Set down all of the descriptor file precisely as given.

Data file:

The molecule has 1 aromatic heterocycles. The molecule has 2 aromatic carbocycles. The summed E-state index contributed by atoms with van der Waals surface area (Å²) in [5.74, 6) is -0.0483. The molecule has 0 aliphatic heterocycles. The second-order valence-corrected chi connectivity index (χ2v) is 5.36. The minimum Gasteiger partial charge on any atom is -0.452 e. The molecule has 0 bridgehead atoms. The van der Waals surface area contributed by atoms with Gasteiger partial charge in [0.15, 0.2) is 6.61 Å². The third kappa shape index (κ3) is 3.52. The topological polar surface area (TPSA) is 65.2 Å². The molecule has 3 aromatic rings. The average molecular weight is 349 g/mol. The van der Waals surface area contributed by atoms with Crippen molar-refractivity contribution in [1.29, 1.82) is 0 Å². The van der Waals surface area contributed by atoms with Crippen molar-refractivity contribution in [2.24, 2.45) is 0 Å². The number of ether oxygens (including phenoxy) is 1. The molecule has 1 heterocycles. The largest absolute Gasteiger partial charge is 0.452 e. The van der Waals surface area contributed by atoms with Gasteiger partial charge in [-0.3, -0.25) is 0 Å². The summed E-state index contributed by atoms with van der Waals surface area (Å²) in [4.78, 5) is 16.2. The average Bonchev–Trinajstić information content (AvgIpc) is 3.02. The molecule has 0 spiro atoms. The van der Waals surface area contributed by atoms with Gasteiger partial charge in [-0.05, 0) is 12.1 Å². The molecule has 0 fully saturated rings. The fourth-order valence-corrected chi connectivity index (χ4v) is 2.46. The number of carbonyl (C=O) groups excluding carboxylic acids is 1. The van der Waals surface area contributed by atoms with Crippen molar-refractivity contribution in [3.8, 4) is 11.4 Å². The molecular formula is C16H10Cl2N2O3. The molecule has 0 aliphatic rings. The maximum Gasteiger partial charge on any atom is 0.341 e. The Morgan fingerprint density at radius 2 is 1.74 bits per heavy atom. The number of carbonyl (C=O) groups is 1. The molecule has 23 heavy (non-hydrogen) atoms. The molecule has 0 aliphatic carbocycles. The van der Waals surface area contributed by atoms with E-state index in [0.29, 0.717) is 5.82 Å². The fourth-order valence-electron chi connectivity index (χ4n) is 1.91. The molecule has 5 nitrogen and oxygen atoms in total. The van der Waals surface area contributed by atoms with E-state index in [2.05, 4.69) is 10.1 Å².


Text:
The molecule has 1 aromatic heterocycles. The molecule has 2 aromatic carbocycles. The summed E-state index contributed by atoms with van der Waals surface area (Å²) in [5.74, 6) is -0.0483. The molecule has 0 aliphatic heterocycles. The second-order valence-corrected chi connectivity index (χ2v) is 5.36. The minimum Gasteiger partial charge on any atom is -0.452 e. The molecule has 0 bridgehead atoms. The van der Waals surface area contributed by atoms with Gasteiger partial charge in [0.15, 0.2) is 6.61 Å². The third kappa shape index (κ3) is 3.52. The topological polar surface area (TPSA) is 65.2 Å². The molecule has 3 aromatic rings. The average molecular weight is 349 g/mol. The van der Waals surface area contributed by atoms with Crippen molar-refractivity contribution in [1.29, 1.82) is 0 Å². The van der Waals surface area contributed by atoms with Crippen molar-refractivity contribution in [2.24, 2.45) is 0 Å². The number of ether oxygens (including phenoxy) is 1. The molecule has 1 heterocycles. The largest absolute Gasteiger partial charge is 0.452 e. The van der Waals surface area contributed by atoms with Gasteiger partial charge in [-0.3, -0.25) is 0 Å². The summed E-state index contributed by atoms with van der Waals surface area (Å²) in [4.78, 5) is 16.2. The average Bonchev–Trinajstić information content (AvgIpc) is 3.02. The molecule has 0 spiro atoms. The van der Waals surface area contributed by atoms with Gasteiger partial charge in [-0.05, 0) is 12.1 Å². The molecule has 0 fully saturated rings. The fourth-order valence-corrected chi connectivity index (χ4v) is 2.46. The number of carbonyl (C=O) groups excluding carboxylic acids is 1. The van der Waals surface area contributed by atoms with Crippen molar-refractivity contribution in [3.8, 4) is 11.4 Å². The molecular formula is C16H10Cl2N2O3. The molecule has 0 aliphatic rings. The maximum Gasteiger partial charge on any atom is 0.341 e. The Morgan fingerprint density at radius 2 is 1.74 bits per heavy atom. The number of carbonyl (C=O) groups is 1. The molecule has 23 heavy (non-hydrogen) atoms. The molecule has 0 aliphatic carbocycles. The van der Waals surface area contributed by atoms with E-state index in [0.29, 0.717) is 5.82 Å². The fourth-order valence-electron chi connectivity index (χ4n) is 1.91. The molecule has 5 nitrogen and oxygen atoms in total. The van der Waals surface area contributed by atoms with E-state index in [2.05, 4.69) is 10.1 Å².